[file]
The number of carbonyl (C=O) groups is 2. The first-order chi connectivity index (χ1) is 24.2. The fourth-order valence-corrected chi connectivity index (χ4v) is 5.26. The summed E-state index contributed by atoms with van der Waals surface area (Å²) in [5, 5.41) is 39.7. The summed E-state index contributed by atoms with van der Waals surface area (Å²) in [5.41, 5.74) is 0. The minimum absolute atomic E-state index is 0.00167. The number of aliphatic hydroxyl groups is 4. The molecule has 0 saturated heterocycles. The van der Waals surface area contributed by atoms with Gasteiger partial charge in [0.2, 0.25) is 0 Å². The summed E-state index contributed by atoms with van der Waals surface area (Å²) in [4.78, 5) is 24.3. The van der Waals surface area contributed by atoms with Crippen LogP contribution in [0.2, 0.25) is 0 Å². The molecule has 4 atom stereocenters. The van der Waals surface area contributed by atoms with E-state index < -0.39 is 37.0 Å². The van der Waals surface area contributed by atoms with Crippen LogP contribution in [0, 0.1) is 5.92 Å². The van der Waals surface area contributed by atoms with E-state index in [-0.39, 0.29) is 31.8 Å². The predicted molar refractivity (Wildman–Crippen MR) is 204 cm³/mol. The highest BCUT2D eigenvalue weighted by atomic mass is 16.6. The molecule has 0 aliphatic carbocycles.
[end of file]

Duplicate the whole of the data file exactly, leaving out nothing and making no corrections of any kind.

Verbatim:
The number of carbonyl (C=O) groups is 2. The first-order chi connectivity index (χ1) is 24.2. The fourth-order valence-corrected chi connectivity index (χ4v) is 5.26. The summed E-state index contributed by atoms with van der Waals surface area (Å²) in [5, 5.41) is 39.7. The summed E-state index contributed by atoms with van der Waals surface area (Å²) in [5.41, 5.74) is 0. The minimum absolute atomic E-state index is 0.00167. The number of aliphatic hydroxyl groups is 4. The molecule has 0 saturated heterocycles. The van der Waals surface area contributed by atoms with Gasteiger partial charge in [0.2, 0.25) is 0 Å². The summed E-state index contributed by atoms with van der Waals surface area (Å²) in [4.78, 5) is 24.3. The van der Waals surface area contributed by atoms with Crippen LogP contribution in [0.2, 0.25) is 0 Å². The molecule has 4 atom stereocenters. The van der Waals surface area contributed by atoms with E-state index < -0.39 is 37.0 Å². The van der Waals surface area contributed by atoms with Crippen LogP contribution in [0, 0.1) is 5.92 Å². The van der Waals surface area contributed by atoms with E-state index in [-0.39, 0.29) is 31.8 Å². The predicted molar refractivity (Wildman–Crippen MR) is 204 cm³/mol. The highest BCUT2D eigenvalue weighted by atomic mass is 16.6. The molecule has 0 aliphatic carbocycles.